I’m grateful for the edge the Yankees get from the extra off-day, and I’m sure they are, too. The ability to go with only three pitchers, three very good pitchers, is an advantage for a team that doesn’t have a reliable fourth option. But there is a downside, and it’s not just related to fans who want baseball every day. Baseball is about rhythm, and these off-days in the playoffs mess with that. The good news is that it works both ways, and there seems to be no team more asynchronous than the Angels.
Funny how a week can change everything. Last week I questioned Mike Scioscia’s decision to start Joe Saunders in Game 2. Today I’m saying he should start him more. This, of course, is a complete second-guess. Since the original post we saw Saunders pitch well in Game 2, and then saw Kazmir struggle in Game 4. It made Mike Scioscia’s reasoning obvious, but it also brings up another question: should Kazmir have been starting at all in this series — especially with the Angels down two games to one?
Kazmir, as we discussed before the game, had a rough 2009. He started out horribly, pitching to an ERA over 7.00 before hitting the DL for most of June. He returned and brought that ERA down a bit, but was still inadequate as a starter, and a huge disappointment compared to his 2005 through 2008 performances. He pitched better after the trade, but again, those starts were all in September. Rosters expand then, and some teams go from win mode to talent evaluation mode. It makes for specious September results. It appears Kazmir was a beneficiary of this, as he’s been terrible in the postseason.
It’s not fair to look back on Kazmir’s 2008 playoff run, in which he allowed 12 runs in 25.2 innings (4.20 ERA), because 1) it wasn’t that bad, and 2) as we’ve seen from CC and Alex this postseason, past playoff indicators are not not necessarily predictive of future performance. The combination of regular season and 2009 playoffs, however, should have been enough to convince Scioscia to do what the Yankees did, bringing his ace back on three days’ rest to negate some of the pitching advantage the Yankees had last night. He didn’t, and Kazmir’s short performance cost his team.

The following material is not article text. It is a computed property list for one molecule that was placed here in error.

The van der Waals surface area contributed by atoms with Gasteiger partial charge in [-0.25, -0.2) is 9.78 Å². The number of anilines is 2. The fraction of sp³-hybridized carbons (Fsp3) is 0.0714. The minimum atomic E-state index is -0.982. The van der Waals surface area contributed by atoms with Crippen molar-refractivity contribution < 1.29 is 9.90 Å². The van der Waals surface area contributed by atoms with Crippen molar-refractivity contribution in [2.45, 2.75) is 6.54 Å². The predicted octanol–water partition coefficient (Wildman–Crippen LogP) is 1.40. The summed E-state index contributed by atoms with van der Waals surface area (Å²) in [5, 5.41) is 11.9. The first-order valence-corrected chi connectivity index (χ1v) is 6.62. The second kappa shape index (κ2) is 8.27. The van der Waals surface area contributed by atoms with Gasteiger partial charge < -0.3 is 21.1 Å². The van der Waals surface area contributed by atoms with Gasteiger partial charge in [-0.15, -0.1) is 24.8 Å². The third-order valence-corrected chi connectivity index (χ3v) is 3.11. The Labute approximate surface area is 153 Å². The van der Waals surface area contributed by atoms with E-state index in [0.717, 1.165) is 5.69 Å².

In his lone ALDS start, the Red Sox rocked Kazmir. Through six innings he allowed five runs, walking three and striking out just one. That looks a lot like his pitching lines from earlier in the regular season. Apparently Scioscia grew concerned after this start, too. He wanted a lefty to start a game at Yankee Stadium, and instead of calling on Kazmir, who has pitched very well against the Yankees in his career, he went to Joe Saunders. The move worked out — so well, in fact, that perhaps Scioscia’s best bet was to get Saunders a Game 5 start.
But Scioscia stuck with his guy. He did it in Game 2 with Saunders and it worked out. He wasn’t so lucky in Game 4. Now, even if the Angels battle back to bring the series to seven games, they’ll have Jered Weaver on the mound rather than John Lackey. That’s not to downplay Weaver’s talent or skill. He’s a good pitcher who helped get the Angels to where they are. There’s a reason, however, that Scioscia didn’t start him in Game 2 at the Stadium. With the three-man rotation he would have started at the Stadium, but in Game 6.
All this comes from the ivory tower, of course. Scioscia knows his players better than anyone, and wants to put them in the best position to win. Given Kazmir’s regular season and 2009 postseason performances, however, it looks like a poor decision to give him the Game 4 start. Then again, I’m the guy who thought he should have started Game 2, so my ivory tower musings are not the final word. Sometimes even good decisions backfire.
Waiting is the hardest part, and waiting for Game Four to start after the tough loss in Game Three made for a rocky 24-hours in Yankee Universe. Joe Girardi was second- and third-guessed all day for some questionable pitching changes, and the search party was out for the offense that led the majors in OPS (by 33 points!). Nine innings later, none of these problems really mattered.
Derek Jeter led off the game by dumping a single in front of former teammate Bobby Abreu, but was immediately picked off after running on Kazmir’s first move. Although the Cap’n was picked off, it was an indication of how aggressive the Yanks were going to be tonight, attempting to steal four bases in total. After walking to lead off the second, Alex Rodriguez swiped second, again going on Kazmir’s first move. Jorge Posada eventually walked behind him, and just like the night before, the Yanks were looking at a first and second, none out situation in the second inning.